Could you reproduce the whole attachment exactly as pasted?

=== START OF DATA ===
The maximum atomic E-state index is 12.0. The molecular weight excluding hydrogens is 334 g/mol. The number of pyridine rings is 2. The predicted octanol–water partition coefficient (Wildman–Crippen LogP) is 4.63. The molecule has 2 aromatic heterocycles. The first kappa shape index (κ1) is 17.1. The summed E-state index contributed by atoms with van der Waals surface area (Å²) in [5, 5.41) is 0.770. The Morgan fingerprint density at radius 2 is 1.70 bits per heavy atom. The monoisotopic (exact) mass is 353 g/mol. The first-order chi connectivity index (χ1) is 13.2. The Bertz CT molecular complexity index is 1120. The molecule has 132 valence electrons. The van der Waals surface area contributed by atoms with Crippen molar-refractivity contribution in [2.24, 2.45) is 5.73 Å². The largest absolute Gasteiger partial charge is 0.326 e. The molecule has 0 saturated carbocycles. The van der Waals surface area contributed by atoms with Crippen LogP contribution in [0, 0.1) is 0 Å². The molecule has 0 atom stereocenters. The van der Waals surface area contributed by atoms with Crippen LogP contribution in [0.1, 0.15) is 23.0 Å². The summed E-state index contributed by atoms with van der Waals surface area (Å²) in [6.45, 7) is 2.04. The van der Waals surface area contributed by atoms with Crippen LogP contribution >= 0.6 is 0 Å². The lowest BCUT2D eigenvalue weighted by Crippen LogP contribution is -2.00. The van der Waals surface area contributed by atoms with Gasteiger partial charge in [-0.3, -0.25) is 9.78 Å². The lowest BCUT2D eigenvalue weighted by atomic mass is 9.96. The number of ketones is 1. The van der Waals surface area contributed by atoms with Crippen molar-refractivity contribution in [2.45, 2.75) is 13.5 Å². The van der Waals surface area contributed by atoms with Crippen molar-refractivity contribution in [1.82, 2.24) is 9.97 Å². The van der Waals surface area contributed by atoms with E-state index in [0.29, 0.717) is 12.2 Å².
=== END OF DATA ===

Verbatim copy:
The maximum atomic E-state index is 12.0. The molecular weight excluding hydrogens is 334 g/mol. The number of pyridine rings is 2. The predicted octanol–water partition coefficient (Wildman–Crippen LogP) is 4.63. The molecule has 2 aromatic heterocycles. The first kappa shape index (κ1) is 17.1. The summed E-state index contributed by atoms with van der Waals surface area (Å²) in [5, 5.41) is 0.770. The Morgan fingerprint density at radius 2 is 1.70 bits per heavy atom. The monoisotopic (exact) mass is 353 g/mol. The first-order chi connectivity index (χ1) is 13.2. The Bertz CT molecular complexity index is 1120. The molecule has 132 valence electrons. The van der Waals surface area contributed by atoms with Crippen molar-refractivity contribution in [2.24, 2.45) is 5.73 Å². The largest absolute Gasteiger partial charge is 0.326 e. The molecule has 0 saturated carbocycles. The van der Waals surface area contributed by atoms with Crippen LogP contribution in [0, 0.1) is 0 Å². The molecule has 0 atom stereocenters. The van der Waals surface area contributed by atoms with Crippen LogP contribution in [0.1, 0.15) is 23.0 Å². The summed E-state index contributed by atoms with van der Waals surface area (Å²) in [6.45, 7) is 2.04. The van der Waals surface area contributed by atoms with Crippen LogP contribution >= 0.6 is 0 Å². The lowest BCUT2D eigenvalue weighted by Crippen LogP contribution is -2.00. The van der Waals surface area contributed by atoms with Gasteiger partial charge in [-0.3, -0.25) is 9.78 Å². The lowest BCUT2D eigenvalue weighted by atomic mass is 9.96. The number of ketones is 1. The van der Waals surface area contributed by atoms with Crippen molar-refractivity contribution in [2.45, 2.75) is 13.5 Å². The van der Waals surface area contributed by atoms with Crippen molar-refractivity contribution in [1.82, 2.24) is 9.97 Å². The van der Waals surface area contributed by atoms with E-state index in [0.29, 0.717) is 12.2 Å².